Like many small children, Halloween use to be one of my favorite holidays. From carving Jack-o-Lanterns to carefully planning a costume. All culminating to a night where packs of kids would roam the neighborhood, excitedly showing off costumes and collecting a stash of candy to make it to the winter holidays. During college, Halloween took on a new form, still with creative costumes that were meant to be shown off, but this time to parade along the main street between campus and the capitol building, all with the end goal of a party or two. The spirit of Halloween was always to let loose and explore a side of yourself that was otherwise hidden or suppressed.
It's been several years since I've tapped this side of myself. Part of this has to do with laziness of aging (house parties really don't have much of an appeal), but the other factor is that Seattle isn't much of a Halloween town. New Years, most certainly, but Halloween tends to fall to the wayside.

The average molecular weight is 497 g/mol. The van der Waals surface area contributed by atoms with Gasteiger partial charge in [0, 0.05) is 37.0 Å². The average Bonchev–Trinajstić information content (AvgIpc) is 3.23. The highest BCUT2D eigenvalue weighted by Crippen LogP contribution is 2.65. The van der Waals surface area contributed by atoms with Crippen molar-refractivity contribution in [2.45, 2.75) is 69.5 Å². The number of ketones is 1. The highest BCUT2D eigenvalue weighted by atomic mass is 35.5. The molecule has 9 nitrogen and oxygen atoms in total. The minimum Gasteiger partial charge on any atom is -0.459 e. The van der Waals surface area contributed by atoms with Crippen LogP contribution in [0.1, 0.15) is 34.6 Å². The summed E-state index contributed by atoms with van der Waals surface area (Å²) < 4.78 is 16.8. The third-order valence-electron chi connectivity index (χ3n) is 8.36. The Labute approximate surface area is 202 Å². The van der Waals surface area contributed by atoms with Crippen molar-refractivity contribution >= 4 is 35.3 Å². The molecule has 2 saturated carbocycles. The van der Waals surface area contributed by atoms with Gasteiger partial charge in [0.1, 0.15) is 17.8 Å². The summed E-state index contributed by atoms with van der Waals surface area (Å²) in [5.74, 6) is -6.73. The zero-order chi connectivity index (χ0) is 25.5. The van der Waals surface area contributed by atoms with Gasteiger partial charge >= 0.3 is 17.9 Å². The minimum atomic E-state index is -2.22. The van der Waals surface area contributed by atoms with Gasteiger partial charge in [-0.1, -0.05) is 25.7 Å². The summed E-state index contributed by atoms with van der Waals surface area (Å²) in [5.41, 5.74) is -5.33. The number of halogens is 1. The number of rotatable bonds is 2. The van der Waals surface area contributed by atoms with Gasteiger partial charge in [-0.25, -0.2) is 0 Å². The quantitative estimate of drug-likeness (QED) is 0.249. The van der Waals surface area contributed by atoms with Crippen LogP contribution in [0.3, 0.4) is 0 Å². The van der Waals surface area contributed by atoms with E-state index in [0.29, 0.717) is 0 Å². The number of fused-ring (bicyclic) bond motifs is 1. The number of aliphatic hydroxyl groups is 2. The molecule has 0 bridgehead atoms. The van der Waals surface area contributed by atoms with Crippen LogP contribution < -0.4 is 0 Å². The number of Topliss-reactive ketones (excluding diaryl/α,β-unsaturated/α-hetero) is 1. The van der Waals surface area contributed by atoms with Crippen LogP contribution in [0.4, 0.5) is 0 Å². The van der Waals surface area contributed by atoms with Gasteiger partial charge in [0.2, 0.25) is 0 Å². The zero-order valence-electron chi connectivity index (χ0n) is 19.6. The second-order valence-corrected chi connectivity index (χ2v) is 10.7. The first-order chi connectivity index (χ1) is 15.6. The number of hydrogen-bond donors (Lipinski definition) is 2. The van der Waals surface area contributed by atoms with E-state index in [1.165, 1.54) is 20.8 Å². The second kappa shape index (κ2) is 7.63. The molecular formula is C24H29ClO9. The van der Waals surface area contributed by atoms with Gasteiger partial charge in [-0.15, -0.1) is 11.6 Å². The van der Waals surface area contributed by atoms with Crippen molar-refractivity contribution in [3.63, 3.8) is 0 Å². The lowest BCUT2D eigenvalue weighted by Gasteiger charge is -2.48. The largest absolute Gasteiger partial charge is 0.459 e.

Upon arriving to Boston, Grey and I were thoroughly warned about New England Halloweens. A trip to the hair salon was spent answering directly questions about plans for celebrating and advice on where to purchase costumes. Invites to Halloween-prep parties started filling our inboxes. And lab conversations revolved around costumes and activities. In addition, our morning ritual now included watching the Beats stop to say good morning to all the pumpkins and ceramic pumpkin people that were accumulating on our landlords front porch.
Despite this, I was still not prepared for what awaited me the Friday morning before Halloween. As I sat on the bus and observed all the costumes surrounding me, I began to remember why Halloween was so important to me as a child. As I marveled at the courtyard of pumpkins, I allowed some of that long suppressed innocence to resurface. The creative energy that has been repressed for so long.
Hoping you all had a wonderful holiday.